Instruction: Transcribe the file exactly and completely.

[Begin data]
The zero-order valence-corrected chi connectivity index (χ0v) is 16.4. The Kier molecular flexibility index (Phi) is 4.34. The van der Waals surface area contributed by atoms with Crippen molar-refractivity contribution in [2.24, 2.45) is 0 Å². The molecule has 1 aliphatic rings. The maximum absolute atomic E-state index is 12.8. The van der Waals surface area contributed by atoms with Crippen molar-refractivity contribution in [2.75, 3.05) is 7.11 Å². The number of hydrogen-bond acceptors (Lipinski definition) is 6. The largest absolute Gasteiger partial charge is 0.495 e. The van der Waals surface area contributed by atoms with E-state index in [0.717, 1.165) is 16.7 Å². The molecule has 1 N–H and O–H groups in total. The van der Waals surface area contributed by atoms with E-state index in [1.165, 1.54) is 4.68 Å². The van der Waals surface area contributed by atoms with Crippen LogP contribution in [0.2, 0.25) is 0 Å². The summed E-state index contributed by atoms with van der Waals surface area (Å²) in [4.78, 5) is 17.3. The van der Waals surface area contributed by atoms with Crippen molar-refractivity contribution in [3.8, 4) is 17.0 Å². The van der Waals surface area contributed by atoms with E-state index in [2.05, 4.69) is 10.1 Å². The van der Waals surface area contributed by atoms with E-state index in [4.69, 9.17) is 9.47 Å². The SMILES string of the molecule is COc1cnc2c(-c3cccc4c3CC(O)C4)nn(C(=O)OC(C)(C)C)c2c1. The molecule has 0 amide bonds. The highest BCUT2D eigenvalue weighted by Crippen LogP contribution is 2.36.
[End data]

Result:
The zero-order valence-corrected chi connectivity index (χ0v) is 16.4. The Kier molecular flexibility index (Phi) is 4.34. The van der Waals surface area contributed by atoms with Crippen molar-refractivity contribution in [2.24, 2.45) is 0 Å². The molecule has 1 aliphatic rings. The maximum absolute atomic E-state index is 12.8. The van der Waals surface area contributed by atoms with Crippen molar-refractivity contribution in [2.75, 3.05) is 7.11 Å². The number of hydrogen-bond acceptors (Lipinski definition) is 6. The largest absolute Gasteiger partial charge is 0.495 e. The van der Waals surface area contributed by atoms with E-state index in [0.717, 1.165) is 16.7 Å². The molecule has 1 N–H and O–H groups in total. The van der Waals surface area contributed by atoms with E-state index in [1.165, 1.54) is 4.68 Å². The van der Waals surface area contributed by atoms with Crippen LogP contribution in [0.2, 0.25) is 0 Å². The summed E-state index contributed by atoms with van der Waals surface area (Å²) in [4.78, 5) is 17.3. The van der Waals surface area contributed by atoms with Crippen molar-refractivity contribution in [3.8, 4) is 17.0 Å². The van der Waals surface area contributed by atoms with E-state index in [2.05, 4.69) is 10.1 Å². The van der Waals surface area contributed by atoms with E-state index in [4.69, 9.17) is 9.47 Å². The SMILES string of the molecule is COc1cnc2c(-c3cccc4c3CC(O)C4)nn(C(=O)OC(C)(C)C)c2c1. The molecule has 0 amide bonds. The highest BCUT2D eigenvalue weighted by Crippen LogP contribution is 2.36.